I was amazed to notice,a few years back, that my little son was naturally attracted to Beatles' music, as are so many youngsters, even though it is essentially "Grandpa's old music" by now. But it is because so many of the songs- maybe all of them- are just timeless.

And musically, although they often seem simple in melody and chord and arrangement, the songs are much more sophisticated than they first seem to be.

And especially, I think we all miss John, each of us missing him personally, as if we had lost a close personal friend. The death of John Lennon was comparable to the murder of JFK. In both cases, a "Camelot" was taken from us all.

Long live the Beatles. I really think that their songs will still be sung and hummed when we are all long gone.



At 2:01 PM, Blogger Crucian by Choice said...

indeed, if we all believed all you need is Love.

Blessed to have been young then, but just old enough to be allowed. To have been located where I could attend the concerts, see the movies over and over, play hooky to go stand in front of the hotels.

Sgt. Pepper—listening from the lawn in front of the house of the lucky friend who had an advance copy—too crowded in the living room.

The Beatles will ALWAYS matter to me
Thanks, Tom

At 2:10 PM, Blogger Tom Degan said...

To hear an advance copy before the rest of the world was able to. How fortunate you were!

Thank you so much for a great posting!

All the best,

Tom Degan

At 5:20 PM, Blogger Fred Garnett said...

I love the passion in your posts Tom. This is my Sgt Pepper story http://fred6368.wordpress.com/2009/08/28/good-morning-good-morning/
And I agree with you, Free As A Bird was so emotional, and remains the best Beatles video for its gloriously specific nostalgia

At 12:41 PM, Anonymous Jeff Blanks said...

"All you need is love"?

Love is A LOT. Love, most of all, is NOT "easy"; "nothing else has ever been as hard as love", the Beatles' fellow countrymen Marillion would sing more than two decades after Sgt. Pepper. That might've been the bane of the Sixties generation--as a whole they didn't seem to understand that this sort of thing is a lifelong investment that one can't give up just because Utopia doesn't materialize by one's thirtieth birthday. With all due respect, a truly "special" generation would've made it happen. And some people just felt the need to get out from under it--and so punk was invented.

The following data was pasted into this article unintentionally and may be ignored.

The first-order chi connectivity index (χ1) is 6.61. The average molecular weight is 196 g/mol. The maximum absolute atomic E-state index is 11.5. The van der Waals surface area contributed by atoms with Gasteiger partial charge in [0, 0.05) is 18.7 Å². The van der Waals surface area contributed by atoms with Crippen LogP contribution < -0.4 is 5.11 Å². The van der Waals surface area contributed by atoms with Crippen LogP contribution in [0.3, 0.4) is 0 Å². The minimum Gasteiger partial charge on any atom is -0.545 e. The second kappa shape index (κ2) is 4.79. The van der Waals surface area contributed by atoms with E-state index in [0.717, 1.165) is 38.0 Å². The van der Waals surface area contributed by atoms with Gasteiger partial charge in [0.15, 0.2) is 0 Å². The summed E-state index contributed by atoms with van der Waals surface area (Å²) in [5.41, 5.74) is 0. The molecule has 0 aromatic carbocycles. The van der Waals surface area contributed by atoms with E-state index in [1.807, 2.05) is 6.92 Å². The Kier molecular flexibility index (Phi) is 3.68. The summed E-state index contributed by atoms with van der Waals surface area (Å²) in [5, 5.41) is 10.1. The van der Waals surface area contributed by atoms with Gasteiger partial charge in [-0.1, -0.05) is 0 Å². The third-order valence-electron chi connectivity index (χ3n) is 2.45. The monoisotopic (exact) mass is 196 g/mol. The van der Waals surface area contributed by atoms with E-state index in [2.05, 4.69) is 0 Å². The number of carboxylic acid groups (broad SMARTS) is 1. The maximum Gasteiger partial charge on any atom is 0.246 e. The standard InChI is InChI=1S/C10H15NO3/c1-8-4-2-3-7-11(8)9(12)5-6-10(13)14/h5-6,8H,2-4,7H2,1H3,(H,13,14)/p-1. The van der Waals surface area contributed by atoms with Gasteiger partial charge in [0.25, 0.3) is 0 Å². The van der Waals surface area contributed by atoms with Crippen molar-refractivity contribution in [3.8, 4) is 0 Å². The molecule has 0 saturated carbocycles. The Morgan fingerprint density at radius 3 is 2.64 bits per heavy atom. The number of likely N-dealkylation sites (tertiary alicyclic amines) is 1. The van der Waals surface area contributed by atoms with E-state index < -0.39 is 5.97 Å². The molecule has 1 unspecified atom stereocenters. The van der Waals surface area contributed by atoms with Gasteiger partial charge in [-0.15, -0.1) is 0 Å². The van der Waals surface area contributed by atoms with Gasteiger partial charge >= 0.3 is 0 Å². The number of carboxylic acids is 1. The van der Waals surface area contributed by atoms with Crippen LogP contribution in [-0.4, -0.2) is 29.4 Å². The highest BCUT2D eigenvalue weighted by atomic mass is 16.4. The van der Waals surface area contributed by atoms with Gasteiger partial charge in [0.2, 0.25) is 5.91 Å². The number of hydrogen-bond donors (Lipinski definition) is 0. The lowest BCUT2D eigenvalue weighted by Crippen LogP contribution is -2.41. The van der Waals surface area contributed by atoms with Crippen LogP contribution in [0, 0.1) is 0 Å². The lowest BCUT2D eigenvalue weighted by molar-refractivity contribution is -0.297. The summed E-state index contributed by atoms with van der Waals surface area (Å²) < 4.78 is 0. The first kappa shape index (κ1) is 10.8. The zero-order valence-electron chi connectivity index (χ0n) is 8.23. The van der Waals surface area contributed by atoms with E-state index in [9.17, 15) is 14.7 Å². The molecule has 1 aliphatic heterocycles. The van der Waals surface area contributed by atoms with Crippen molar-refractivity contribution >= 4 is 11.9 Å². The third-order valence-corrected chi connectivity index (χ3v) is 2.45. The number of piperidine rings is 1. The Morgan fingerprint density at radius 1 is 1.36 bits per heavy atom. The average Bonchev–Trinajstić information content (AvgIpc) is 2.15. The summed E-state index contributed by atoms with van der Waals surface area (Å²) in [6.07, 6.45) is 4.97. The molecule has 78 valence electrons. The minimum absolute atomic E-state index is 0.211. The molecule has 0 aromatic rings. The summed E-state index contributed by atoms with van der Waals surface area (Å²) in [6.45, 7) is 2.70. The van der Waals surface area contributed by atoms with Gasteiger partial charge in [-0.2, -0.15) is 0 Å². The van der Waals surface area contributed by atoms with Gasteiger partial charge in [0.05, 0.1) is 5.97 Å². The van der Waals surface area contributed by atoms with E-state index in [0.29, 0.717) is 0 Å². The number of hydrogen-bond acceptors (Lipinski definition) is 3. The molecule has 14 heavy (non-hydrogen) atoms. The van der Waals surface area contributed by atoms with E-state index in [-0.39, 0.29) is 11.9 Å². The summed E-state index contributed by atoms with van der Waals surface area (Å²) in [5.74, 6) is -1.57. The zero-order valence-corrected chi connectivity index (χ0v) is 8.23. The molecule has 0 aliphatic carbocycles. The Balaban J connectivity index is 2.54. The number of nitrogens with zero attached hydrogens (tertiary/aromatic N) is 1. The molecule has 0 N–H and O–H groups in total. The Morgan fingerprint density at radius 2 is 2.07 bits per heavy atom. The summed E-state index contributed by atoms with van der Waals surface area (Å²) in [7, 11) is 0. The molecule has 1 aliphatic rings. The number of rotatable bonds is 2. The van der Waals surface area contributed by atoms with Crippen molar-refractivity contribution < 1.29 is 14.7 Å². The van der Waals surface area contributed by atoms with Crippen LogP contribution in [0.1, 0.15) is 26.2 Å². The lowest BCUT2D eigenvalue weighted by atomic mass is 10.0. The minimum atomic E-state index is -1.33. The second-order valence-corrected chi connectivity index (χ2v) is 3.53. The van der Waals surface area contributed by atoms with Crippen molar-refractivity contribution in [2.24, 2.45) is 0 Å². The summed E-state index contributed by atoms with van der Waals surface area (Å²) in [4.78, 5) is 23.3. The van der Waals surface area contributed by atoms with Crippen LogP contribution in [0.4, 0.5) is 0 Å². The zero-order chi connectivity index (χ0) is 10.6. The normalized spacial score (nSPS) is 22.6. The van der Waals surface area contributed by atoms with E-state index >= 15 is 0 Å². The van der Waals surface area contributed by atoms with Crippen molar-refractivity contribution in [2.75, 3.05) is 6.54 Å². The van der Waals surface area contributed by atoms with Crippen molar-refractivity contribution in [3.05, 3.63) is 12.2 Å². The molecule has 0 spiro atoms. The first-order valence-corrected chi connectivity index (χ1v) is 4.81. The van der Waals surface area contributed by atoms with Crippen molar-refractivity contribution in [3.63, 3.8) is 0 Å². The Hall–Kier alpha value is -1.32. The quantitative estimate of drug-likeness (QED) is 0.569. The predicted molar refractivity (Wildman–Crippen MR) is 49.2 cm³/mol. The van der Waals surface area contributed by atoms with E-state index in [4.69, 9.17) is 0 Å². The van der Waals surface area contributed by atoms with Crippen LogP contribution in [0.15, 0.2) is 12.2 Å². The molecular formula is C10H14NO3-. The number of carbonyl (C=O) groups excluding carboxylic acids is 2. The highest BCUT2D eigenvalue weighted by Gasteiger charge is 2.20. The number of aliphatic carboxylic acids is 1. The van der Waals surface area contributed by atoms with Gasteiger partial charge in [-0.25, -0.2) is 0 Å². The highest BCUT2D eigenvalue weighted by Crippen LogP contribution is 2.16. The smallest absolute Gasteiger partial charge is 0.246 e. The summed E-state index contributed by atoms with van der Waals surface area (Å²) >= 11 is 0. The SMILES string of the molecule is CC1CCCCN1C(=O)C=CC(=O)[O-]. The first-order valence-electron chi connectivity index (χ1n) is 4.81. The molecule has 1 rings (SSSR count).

But if it hasn't happened yet, just remember: A dream has no deadline. If it's successfully handed off to a new generation, that's an accomplishment, too. But again, that's hard; people normally want their own dreams. But in this dreamless world, we could do a lot worse than fix up the Last, Best Dream of the West.

At 12:47 PM, Anonymous Theresa Z. said...

Wonderful post on Sgt.Peppers and the Beatles. I saw your link at the Beatles Examiner site and had to come and see your blog.
Keep up the good work, I will be back! Have a wonderful, safe, weekend@!

At 12:50 PM, Blogger Tom Degan said...

Thank you so much for that, Theresa! You gotta love them fabulous Fabs. You just gotta!

All the best,

Tom Degan

At 8:18 AM, Blogger James Percival said...

This is a great post. The Dutch have a saying: tall trees catch high winds, and I have always felt that the amount praise ladled out to SgtP (and the Beatles in general) resulted in a backlash. It began almost straightaway with the infamous New York Times review, and the Rolling Stone record guide from the early 80s gave every Beatles album 5 stars except for SgtP a 3. I laughed outloud when I saw that. One of my first ever books on the Beatles (Carr and Tyler's Illustrated Record (1972) was also very snooty about SgtP. It also comes and goes in cycles. For the 20th anniversary (which coincided with the CD release) there was a wave of enthusiasm. The colossal success and sales of the anthology and 1 albums in the 1990s was bound to generate a backlash. I suspect that the 40th anniversary was just perfect timing for the negative views to emerge. I think the pendulum will swing again this time around. 50 years is a big, big anniversary and so many of the baby boomers are reaching the end of the road.
Finally - it was the second album I ever bought, aged 15 in 1978 (after MMT). It had a massive impact on me then and I think it is right up there. Maybe Revolver is a better artistic statement, and Abbey Road slightly slicker; the White is my emotional favourite because it wasn't an immediate experience-I really had to learn to love that one. And it could have been even better had the first two songs not been pulled for a single; but I can only imagine the impact it had on first listening in 1967.

At 5:03 PM, Blogger rjw said...

It occurs to me that Sgt. peppers and citizen cane have shared a fate; each introduced so many brilliant artistic innovations, each was imitated countless times by second rate efforts that when we hear it/see it we bring all that second rate experience to bear